Their hope was to avoid a clash with the hosts. And while Singapore got what they wished for, Indonesia's shock qualification to the SEA Games football semi-final has left the Young Lions with perhaps the tougher route to the final.
Up next for Aide Iskandar's men are Thailand, whose spicy brand of football has served up eight goals in four games - including a 4-1 win over Indonesia. The Thais are sending a clear warning that they are ready to reclaim their throne.
The former kingpins of SEA Games football claimed top spot in Group B, despite a 0-0 draw against Cambodia yesterday.
Although the group results point to Thailand as the stronger opposition, Singapore coach Aide Iskandar said that there is not much separating the two sides.
"Thailand rested several key players who will be back and raring to go against us," Aide told The Straits Times last night.
"There's little between them and Indonesia - both are good teams with fast, attacking players, especially on the flanks."
Indonesia finished runners-up after a 1-0 win over Myanmar that sent shockwaves across the football-mad nation.
Aide had hoped to avoid the hosts, citing a fanatical home support and its potential to affect his young side and refereeing decisions. He got his wish, but will now have to contend with the 13-time Games champions, whose current side are built very much in the mould of coach Kiatisuk "Zico" Senamuang, the country's legendary striker who struck 70 times in 131 international games.
Rather than Singapore's patient, probing style, the more direct Thais burst with speed and skill to catch out defences as they re-group. "You give them one opening and, boom, they will kill you," noted Aide, who has been poring through videos and scouts' reports of their next opponents.
Kiatisuk's troops travel to Naypyidaw today to prepare for the clash at the Zayyathiri Stadium, where Singapore played their group matches.
The squad were assembled exactly one year ago in their bid for gold. Thailand won the title eight times in a row before they were eliminated in the first round in the two previous tournaments.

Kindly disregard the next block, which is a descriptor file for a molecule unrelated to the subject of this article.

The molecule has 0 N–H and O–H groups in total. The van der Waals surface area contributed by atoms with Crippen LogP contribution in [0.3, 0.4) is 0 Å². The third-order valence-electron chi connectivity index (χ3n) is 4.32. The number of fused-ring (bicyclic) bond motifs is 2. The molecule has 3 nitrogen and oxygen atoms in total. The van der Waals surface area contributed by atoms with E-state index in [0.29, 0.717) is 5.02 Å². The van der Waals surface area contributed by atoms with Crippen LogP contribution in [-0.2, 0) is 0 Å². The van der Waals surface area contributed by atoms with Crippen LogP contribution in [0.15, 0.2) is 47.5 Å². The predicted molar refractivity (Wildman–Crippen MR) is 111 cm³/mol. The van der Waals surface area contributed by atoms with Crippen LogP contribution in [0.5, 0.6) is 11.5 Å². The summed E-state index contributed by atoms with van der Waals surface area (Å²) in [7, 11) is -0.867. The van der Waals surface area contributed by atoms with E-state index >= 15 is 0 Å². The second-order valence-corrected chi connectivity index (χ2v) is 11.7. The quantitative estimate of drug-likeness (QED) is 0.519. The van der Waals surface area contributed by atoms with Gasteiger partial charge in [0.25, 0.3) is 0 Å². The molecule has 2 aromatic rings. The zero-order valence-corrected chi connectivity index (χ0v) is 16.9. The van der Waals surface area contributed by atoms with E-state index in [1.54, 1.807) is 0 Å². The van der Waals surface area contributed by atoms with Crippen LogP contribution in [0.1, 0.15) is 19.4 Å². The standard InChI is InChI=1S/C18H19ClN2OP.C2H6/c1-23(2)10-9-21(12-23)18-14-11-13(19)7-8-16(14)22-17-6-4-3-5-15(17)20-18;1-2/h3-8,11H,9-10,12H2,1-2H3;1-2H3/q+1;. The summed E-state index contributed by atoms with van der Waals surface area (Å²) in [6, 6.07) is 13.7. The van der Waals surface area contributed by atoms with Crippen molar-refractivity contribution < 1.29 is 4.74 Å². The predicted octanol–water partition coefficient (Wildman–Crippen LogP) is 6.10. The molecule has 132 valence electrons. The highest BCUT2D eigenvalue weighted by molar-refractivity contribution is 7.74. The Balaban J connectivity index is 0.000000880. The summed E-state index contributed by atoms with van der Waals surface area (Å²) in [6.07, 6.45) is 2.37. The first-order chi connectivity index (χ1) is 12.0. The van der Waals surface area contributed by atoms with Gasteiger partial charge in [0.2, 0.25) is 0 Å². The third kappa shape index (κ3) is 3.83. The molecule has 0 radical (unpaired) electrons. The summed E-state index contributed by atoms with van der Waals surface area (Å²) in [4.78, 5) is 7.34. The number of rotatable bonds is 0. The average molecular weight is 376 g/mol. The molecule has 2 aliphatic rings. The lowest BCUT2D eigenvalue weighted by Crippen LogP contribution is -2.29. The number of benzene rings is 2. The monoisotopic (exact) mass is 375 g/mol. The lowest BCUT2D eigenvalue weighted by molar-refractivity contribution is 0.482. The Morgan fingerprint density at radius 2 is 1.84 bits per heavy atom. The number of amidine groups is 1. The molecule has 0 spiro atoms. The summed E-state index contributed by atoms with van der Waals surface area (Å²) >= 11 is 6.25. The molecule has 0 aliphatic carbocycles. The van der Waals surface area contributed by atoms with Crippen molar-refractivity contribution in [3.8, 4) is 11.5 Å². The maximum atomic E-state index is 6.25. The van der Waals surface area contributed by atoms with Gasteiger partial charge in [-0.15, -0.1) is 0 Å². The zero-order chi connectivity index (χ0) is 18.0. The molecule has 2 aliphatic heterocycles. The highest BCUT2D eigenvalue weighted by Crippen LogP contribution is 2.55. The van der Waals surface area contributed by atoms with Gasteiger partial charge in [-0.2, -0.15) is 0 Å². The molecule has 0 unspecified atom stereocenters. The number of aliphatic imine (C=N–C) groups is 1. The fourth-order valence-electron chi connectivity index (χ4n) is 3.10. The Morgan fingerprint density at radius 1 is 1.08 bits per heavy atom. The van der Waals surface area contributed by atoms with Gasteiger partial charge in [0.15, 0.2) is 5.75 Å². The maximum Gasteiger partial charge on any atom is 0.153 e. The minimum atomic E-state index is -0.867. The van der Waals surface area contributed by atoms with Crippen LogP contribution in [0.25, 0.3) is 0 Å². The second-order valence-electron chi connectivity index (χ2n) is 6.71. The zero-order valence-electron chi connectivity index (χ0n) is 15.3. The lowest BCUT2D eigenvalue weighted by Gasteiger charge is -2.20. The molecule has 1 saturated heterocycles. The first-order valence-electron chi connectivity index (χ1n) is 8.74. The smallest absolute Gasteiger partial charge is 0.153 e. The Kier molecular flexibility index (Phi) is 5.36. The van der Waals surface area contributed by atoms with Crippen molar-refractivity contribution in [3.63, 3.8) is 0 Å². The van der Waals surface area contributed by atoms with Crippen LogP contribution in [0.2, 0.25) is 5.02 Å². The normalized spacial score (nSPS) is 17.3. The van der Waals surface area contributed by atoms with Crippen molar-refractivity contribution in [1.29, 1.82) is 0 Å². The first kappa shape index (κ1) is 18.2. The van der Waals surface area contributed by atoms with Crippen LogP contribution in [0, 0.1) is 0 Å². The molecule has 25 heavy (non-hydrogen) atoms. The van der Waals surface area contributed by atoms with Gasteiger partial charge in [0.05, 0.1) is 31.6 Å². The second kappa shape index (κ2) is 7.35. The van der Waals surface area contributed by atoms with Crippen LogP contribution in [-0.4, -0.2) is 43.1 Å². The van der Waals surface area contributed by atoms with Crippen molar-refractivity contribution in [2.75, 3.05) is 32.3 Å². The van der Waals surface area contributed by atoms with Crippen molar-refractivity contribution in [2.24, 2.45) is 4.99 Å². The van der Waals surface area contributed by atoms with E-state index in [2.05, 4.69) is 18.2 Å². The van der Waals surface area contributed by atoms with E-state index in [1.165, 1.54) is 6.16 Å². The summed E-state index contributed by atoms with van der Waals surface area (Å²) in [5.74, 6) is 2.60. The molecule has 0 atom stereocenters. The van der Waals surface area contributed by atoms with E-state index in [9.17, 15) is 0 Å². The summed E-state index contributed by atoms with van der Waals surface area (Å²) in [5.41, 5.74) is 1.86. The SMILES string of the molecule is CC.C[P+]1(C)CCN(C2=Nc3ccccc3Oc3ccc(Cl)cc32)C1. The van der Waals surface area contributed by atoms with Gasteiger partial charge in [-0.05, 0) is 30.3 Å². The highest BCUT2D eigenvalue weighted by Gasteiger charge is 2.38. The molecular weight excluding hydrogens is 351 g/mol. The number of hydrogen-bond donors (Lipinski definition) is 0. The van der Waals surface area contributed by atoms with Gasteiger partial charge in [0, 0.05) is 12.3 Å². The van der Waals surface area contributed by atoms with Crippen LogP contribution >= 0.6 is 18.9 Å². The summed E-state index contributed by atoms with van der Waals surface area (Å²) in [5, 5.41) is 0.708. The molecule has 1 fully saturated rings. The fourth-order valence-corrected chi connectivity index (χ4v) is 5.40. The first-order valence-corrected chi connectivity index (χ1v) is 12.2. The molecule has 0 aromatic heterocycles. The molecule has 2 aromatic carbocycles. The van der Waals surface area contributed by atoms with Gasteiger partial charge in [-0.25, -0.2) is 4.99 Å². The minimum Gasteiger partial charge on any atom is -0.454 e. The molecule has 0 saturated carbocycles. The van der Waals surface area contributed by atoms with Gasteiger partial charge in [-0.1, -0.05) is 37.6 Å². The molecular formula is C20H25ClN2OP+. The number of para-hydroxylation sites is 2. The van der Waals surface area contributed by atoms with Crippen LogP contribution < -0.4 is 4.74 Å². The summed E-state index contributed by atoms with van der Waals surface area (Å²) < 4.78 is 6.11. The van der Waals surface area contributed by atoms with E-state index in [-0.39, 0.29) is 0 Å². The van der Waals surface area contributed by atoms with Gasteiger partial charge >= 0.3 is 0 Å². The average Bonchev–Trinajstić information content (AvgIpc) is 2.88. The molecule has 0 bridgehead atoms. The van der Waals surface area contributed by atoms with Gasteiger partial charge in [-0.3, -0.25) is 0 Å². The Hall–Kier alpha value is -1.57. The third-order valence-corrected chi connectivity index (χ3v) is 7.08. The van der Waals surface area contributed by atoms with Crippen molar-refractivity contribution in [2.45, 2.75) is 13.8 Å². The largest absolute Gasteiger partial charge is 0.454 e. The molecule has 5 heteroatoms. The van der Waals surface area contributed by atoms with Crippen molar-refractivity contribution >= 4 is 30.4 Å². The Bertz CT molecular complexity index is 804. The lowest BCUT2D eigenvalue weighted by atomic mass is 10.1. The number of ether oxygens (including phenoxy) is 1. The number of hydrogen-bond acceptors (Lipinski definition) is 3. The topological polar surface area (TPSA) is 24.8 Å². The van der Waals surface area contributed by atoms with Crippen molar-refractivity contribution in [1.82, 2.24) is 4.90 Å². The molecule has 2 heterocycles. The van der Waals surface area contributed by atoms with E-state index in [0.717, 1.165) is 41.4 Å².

Kiatisuk, who coached several top-tier Thai clubs before taking on the post, has put his team through several training camps and glitzy friendlies against Barcelona and Liverpool.
In June, they thumped China's national side 5-1.
Besides captain and left-back Theerathon Bunmathan, Singapore have to keep an eye out for the silky duo of Thitipan Puangchan and Pokkhao Anan.
The central midfield pairing, who like to bomb forward, have accounted for four goals so far.
When they tyre, forward Chanathip Songkrasin, described by Aide as "Thailand's Lionel Messi", is brought on to do further damage.
Young Lions defender Afiq Yunos said: "They don't pass much but they have plenty of tricks to beat their marker. As much as we respect their attack, they also have to be worried about our backline (which has conceded just twice in four games)."
The match will be a reunion of sorts for both coaches.
Aide, 38, and Kiatisuk, 40, have waged many battles over the years on the field and will now do so with slightly greyer hair from the bench.
"I'm excited to meet him again - he's a truly humble chap and you can see his players want to give their all for him," said Aide who, like Kiatisuk, used to skipper his country and lifted three ASEAN Football Federation Cups.
In fact, when he told wife Ezreen that Thailand were their next opponents, she made a request. Laughing, Aide said: "The first thing she said was: 'Take a picture with your old buddy and send it to me.'"
Come Thursday, Singapore fans will be hoping that it will be Aide who will be wearing the bigger smile.
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